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Electrophysiological Explorations of the Cause and Effect of Inhibition of Return in a Cue–Target Paradigm


Tian, Y and Klein, RM and Satel, J and Xu, P and Yao, D, Electrophysiological Explorations of the Cause and Effect of Inhibition of Return in a Cue-Target Paradigm, Brain Topography: Journal of Functional Neurophysiology, 24 pp. 164-182. ISSN 0896-0267 (2011) [Refereed Article]

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Copyright Springer Science+Business Media

DOI: doi:10.1007/s10548-011-0172-3


Facilitation and inhibition of return (IOR) are, respectively, faster and slower responses to a peripherally cued target. In a spatially uninformative peripheral cueing task, facilitation is normally observed when the interval between the cue and target stimulus, the stimulus onset asynchrony (SOA), is shorter than 250 ms, while IOR is normally observed when an SOA greater than 250 ms is used. Since Posner and Cohen’s (Attention and performance X, 1984) seminal study, IOR has become an actively investigated component of orienting. In this study, using ERPs and the source localization algorithm, LORETA, we seek to examine the brain mechanisms involved in IOR by localizing the different stages of processing after the appearance of a cue that captures attention exogenously. Unlike previous ERP investigations of IOR, this study analyzes the neural activity (via EEG) produced in response to the cue, prior to the appearance of the target. Neural activations were approximately divided into three stages. In the early stage (110–240 ms), involved activations are in the prefrontal cortex, the bilateral intraparietal cortex, and the contralateral occipito-temporal cortex. In the middle stage (240–350 ms), activations are primarily found in the frontal cortex and the parietal cortex. In the late stage (350–650 ms), the main activations are in the occipito-parietal cortex, but unlike in the early stage, the activation areas have shifted to the hemisphere ipsilateral to the cued location. These findings indicate that IOR is related to both attentional and motor response processes and suggest that the time course of initial facilitation and IOR is concurrent and mediated by two neural networks. Building upon our results, electrophysiological, electroencephalographic, and behavioral results in the literature and extending previous spatial theories of IOR, we propose here a spatio-temporal theory of IOR based upon post-cue dynamics.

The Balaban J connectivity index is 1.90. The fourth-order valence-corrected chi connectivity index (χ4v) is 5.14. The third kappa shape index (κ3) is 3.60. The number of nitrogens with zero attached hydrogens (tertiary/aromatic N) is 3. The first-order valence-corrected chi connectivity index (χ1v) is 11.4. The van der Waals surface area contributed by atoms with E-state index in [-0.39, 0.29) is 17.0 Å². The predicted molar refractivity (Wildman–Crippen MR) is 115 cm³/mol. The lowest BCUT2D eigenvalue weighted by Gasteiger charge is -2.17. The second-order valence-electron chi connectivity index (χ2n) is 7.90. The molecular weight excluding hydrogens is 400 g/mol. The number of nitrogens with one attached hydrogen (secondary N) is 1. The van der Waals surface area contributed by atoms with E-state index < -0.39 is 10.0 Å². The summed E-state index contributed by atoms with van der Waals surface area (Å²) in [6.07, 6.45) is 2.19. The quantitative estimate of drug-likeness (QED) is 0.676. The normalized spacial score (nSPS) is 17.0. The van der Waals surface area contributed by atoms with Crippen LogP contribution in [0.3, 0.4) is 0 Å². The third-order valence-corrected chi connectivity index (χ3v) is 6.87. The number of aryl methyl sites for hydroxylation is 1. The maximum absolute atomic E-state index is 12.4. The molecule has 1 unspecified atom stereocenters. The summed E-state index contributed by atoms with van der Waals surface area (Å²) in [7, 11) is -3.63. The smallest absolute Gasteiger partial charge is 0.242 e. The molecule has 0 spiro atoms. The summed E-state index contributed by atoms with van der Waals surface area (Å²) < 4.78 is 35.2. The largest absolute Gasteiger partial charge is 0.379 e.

Item Details

Item Type:Refereed Article
Research Division:Psychology
Research Group:Cognitive and computational psychology
Research Field:Memory and attention
Objective Division:Expanding Knowledge
Objective Group:Expanding knowledge
Objective Field:Expanding knowledge in psychology
UTAS Author:Satel, J (Dr Jason Satel)
ID Code:111160
Year Published:2011
Web of Science® Times Cited:20
Deposited By:Psychology
Deposited On:2016-09-01
Last Modified:2017-11-07

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